Norwegian Soldiers Going on a Vegetarian Diet
Regardless of one's weight, eating healthy should be a priority. Based on several studies that have outlined the consequences and risks involved with eating too much junk and unhealthy foods, government programs have been created to encourage people to eat better. In Norway, eating healthy will actually be enforced on soldiers. According to the Independent, Norway's military will start "Meatless Mondays," which will be the designated vegetarian day each week.
For the soldiers, however, the country is not worried about their waistlines. Instead, a spokesperson with the military has explained that the incorporation of a vegetarian day is to reduce the consumption of foods that are harmful to the environment. Some experts have stated that this new program could cut the military's meat consumption by up to 150 tons each year.
The Future in Our Hands (FOH) reports that the average Norwegian consumes over 1,200 animals during his/her lifetime. The organization estimated that this number includes 1,147 chickens, 22 sheep, six cattle and 2.6 deer. By cutting down the number of animals consumed, greenhouse gas emission could be reduced. According to the United Nations' Food and Agriculture Organization, livestock farming contributes to 18 percent of these emissions worldwide.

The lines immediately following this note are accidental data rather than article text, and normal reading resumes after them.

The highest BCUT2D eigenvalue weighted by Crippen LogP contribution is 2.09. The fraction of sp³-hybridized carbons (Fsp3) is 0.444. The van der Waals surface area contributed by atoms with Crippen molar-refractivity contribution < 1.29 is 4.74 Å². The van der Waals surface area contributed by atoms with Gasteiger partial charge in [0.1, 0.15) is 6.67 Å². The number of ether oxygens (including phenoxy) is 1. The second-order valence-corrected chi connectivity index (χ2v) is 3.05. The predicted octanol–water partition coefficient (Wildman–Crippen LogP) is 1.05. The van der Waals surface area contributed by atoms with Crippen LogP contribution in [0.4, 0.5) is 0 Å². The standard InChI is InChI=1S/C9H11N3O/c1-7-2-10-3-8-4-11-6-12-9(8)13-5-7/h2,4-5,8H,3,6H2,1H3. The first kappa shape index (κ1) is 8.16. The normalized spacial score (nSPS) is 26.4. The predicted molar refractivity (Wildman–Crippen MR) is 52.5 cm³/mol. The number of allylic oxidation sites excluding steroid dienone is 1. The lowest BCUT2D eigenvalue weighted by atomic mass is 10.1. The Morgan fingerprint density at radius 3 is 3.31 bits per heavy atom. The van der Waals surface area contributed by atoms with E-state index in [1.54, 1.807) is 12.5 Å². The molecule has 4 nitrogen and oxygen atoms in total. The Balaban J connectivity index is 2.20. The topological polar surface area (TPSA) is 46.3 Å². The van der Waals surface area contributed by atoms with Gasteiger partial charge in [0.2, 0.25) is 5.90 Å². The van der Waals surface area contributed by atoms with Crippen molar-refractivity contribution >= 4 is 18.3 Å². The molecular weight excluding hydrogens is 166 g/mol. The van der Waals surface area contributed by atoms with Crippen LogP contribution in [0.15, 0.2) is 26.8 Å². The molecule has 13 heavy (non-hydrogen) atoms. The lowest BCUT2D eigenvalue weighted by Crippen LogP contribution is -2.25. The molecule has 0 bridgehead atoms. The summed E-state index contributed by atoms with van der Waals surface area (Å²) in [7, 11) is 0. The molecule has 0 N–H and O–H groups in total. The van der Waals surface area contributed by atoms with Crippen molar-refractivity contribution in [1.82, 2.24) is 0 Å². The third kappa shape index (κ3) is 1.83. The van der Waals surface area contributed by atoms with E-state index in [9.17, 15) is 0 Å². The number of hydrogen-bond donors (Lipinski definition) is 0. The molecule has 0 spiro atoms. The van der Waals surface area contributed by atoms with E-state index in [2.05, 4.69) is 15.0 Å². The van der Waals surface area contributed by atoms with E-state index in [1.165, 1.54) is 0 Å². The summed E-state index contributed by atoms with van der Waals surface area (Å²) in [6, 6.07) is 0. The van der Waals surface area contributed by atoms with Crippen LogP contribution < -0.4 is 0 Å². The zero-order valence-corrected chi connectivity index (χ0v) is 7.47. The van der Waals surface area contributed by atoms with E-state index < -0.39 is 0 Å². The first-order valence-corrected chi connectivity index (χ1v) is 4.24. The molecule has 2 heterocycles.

"The idea is to serve food that's respectful of the environment," the spokesman, Eystein Kvarving stated to the Independent. Kvarving has stated that "Meatless Mondays" was not created to save money but rather to be "more concerned for our climate, more ecologically friendly and also healthier."
The FOH environmental group has praised the new initiative. They FOH director, Arild Hermstad added, reported by Agence France Presse (AFP), "The defense ministry deserves a lot of praise because it's taking climate and environmental issues seriously."
As of right now, soldiers from one of the military's main bases have already started this new diet. The other bases will follow suit. The vegetarian day will be in effect wherever the troops go.